In the elaboration of the First Report, the Soviet delegates were completely negative. The First Report had proposed that the international agency should control all atomic materials and all dangerous atomic activities, and should carry out inspections to prevent clandestine operations. It would conduct research in its own facilities and encourage non-dangerous research everywhere. Its control would go into effect by stages. At the appropriate time there would be a complete prohibition on the national possession, use, or manufacture of atomic weapons. There would be no veto to protect violators. When the agency was fully established, there would no longer be any secrecy concerning any aspect of atomic energy, or any need for secrecy, because all nations would have disposed of their atomic weapons and would be prohibited from making or using them.

Such an imaginative and extensive plan was felt to be necessary because of the nature of the problem. Atomic energy is derived from any one of three unusual metals, which we call nuclear fuels. Their production requires great plants and expensive materials. These metals have a unique property in common. Under certain conditions they can be made to explode with an unprecedented violence. Under other conditions they can be made to give off heat which may some day be harnessed to produce power. The nation which used these nuclear fuels for atomic power would also have quantities of explosive for atomic weapons.

From the beginning, it was fully realized that the impact of these facts on previously held notions of international relations was tremendous, and that much time and thought would be required for the necessary readjustment of one’s thinking. In the intensive study given by the majority of the delegates, the realities and the logic of the situation led them inexorably to the conclusions that were developed in the First and Second Reports. It was hoped by all of us that the Soviet delegates would take up the problem in the same objective way.

The Soviet Union, however, had never seemed willing to face these practical realities. The majority, who wrote and approved the First and Second Reports, saw no acceptable alternative. Nations could not be allowed to own or possess ores, plants for making nuclear fuels, or the fuels themselves, for that would simply encourage and, in a sense, legalize the national rivalries already developing so rapidly in this field. It seemed to the majority that if there were national ownership and operation of plants, any form of international inspection would inevitably break down in the face of the jealousies, suspicions, and rivalries of great national bureaucracies charged with developing atomic power and prodded by the military to be ready for retaliation with bombs.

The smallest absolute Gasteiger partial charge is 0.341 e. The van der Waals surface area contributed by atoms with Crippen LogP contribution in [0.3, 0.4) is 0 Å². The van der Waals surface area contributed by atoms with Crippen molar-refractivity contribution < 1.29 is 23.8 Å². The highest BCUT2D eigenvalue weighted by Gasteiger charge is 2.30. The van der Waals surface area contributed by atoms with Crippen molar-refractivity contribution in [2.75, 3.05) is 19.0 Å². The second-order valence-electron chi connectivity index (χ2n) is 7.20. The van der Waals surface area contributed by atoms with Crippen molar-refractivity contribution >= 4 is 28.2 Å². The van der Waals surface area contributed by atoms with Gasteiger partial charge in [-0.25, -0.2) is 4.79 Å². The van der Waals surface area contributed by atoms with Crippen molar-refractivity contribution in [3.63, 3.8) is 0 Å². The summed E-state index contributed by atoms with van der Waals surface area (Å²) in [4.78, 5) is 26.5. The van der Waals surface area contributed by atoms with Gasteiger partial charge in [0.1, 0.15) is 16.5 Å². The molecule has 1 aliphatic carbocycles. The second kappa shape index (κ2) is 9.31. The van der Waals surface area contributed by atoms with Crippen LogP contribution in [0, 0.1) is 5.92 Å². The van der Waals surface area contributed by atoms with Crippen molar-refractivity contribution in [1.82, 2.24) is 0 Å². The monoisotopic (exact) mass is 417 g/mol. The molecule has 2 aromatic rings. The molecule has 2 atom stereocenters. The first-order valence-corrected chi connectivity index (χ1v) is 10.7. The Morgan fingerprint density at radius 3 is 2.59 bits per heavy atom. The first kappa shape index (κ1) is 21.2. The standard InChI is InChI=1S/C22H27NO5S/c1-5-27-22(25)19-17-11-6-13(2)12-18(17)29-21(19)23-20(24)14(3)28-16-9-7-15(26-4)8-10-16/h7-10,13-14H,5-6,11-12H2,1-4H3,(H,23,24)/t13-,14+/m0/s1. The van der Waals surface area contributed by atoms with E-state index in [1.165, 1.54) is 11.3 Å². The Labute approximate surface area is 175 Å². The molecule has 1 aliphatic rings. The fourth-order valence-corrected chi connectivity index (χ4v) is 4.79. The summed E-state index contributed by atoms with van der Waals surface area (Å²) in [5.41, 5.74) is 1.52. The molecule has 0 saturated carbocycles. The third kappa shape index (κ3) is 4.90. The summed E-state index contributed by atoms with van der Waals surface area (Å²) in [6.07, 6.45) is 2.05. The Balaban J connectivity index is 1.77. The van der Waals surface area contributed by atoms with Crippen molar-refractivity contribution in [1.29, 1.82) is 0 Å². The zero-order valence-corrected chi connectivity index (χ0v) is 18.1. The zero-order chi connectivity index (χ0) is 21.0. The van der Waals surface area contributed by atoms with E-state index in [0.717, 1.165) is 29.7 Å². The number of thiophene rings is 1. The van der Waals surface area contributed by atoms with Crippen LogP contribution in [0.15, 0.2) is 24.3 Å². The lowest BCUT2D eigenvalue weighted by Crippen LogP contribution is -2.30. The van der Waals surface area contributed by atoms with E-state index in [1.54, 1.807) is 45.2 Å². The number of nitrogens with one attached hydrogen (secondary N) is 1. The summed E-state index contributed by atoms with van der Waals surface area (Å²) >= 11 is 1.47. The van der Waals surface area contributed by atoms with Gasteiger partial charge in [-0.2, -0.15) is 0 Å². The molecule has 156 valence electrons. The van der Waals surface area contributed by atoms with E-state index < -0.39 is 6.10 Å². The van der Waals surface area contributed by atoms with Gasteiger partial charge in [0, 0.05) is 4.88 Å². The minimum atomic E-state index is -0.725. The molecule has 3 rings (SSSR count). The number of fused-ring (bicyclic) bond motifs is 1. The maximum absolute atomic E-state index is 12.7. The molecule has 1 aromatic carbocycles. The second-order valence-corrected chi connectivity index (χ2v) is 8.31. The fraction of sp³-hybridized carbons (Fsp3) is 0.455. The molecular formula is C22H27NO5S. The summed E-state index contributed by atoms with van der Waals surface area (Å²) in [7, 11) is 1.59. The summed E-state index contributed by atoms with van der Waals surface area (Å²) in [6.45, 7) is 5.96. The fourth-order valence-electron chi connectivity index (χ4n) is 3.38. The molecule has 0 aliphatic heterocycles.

But the Soviet delegation simply repeated their original position: national ownership of dangerous materials; national ownership, management, and operation of dangerous facilities; no relaxation of the veto on action against offenders. While the Soviet Union abstained on the First Report, it voted no on the Second.

In order to prepare the Second Report, small working groups were set up to write specific proposals covering the functions of the international agency. Delegates from various nations represented on the Commission were appointed group leaders for the several sections. In all this work, the Soviet delegates, when asked to accept membership on one or another of the working groups, refused. They announced at the start that since they did not agree with the principles of the First Report, they would sit in as observers only.